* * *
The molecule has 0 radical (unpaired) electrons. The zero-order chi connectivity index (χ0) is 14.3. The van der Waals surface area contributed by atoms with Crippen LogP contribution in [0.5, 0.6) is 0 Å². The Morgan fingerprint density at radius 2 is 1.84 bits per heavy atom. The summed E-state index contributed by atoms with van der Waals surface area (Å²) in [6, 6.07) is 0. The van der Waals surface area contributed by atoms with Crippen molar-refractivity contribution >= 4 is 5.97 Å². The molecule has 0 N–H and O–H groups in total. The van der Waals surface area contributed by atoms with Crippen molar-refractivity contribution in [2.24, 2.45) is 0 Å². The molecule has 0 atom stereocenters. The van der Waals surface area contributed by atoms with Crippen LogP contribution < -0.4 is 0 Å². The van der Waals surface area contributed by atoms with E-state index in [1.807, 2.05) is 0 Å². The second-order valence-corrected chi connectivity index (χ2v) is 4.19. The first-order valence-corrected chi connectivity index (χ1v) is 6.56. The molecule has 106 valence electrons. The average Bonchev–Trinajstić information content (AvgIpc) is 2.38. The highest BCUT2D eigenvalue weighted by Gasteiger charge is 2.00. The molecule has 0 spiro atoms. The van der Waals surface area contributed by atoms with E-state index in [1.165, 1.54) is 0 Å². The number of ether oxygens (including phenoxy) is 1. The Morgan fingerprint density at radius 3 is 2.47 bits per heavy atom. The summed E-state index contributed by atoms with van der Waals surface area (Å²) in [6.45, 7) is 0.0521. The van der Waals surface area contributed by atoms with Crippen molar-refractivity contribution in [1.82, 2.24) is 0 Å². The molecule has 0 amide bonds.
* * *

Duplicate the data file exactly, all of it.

The molecule has 0 radical (unpaired) electrons. The zero-order chi connectivity index (χ0) is 14.3. The van der Waals surface area contributed by atoms with Crippen LogP contribution in [0.5, 0.6) is 0 Å². The Morgan fingerprint density at radius 2 is 1.84 bits per heavy atom. The summed E-state index contributed by atoms with van der Waals surface area (Å²) in [6, 6.07) is 0. The van der Waals surface area contributed by atoms with Crippen molar-refractivity contribution >= 4 is 5.97 Å². The molecule has 0 N–H and O–H groups in total. The van der Waals surface area contributed by atoms with Crippen molar-refractivity contribution in [2.24, 2.45) is 0 Å². The molecule has 0 atom stereocenters. The van der Waals surface area contributed by atoms with Crippen LogP contribution < -0.4 is 0 Å². The van der Waals surface area contributed by atoms with E-state index in [1.807, 2.05) is 0 Å². The second-order valence-corrected chi connectivity index (χ2v) is 4.19. The first-order valence-corrected chi connectivity index (χ1v) is 6.56. The molecule has 106 valence electrons. The average Bonchev–Trinajstić information content (AvgIpc) is 2.38. The highest BCUT2D eigenvalue weighted by Gasteiger charge is 2.00. The molecule has 0 spiro atoms. The van der Waals surface area contributed by atoms with E-state index in [1.165, 1.54) is 0 Å². The number of ether oxygens (including phenoxy) is 1. The Morgan fingerprint density at radius 3 is 2.47 bits per heavy atom. The summed E-state index contributed by atoms with van der Waals surface area (Å²) in [6.45, 7) is 0.0521. The van der Waals surface area contributed by atoms with Crippen molar-refractivity contribution in [1.82, 2.24) is 0 Å². The molecule has 0 amide bonds.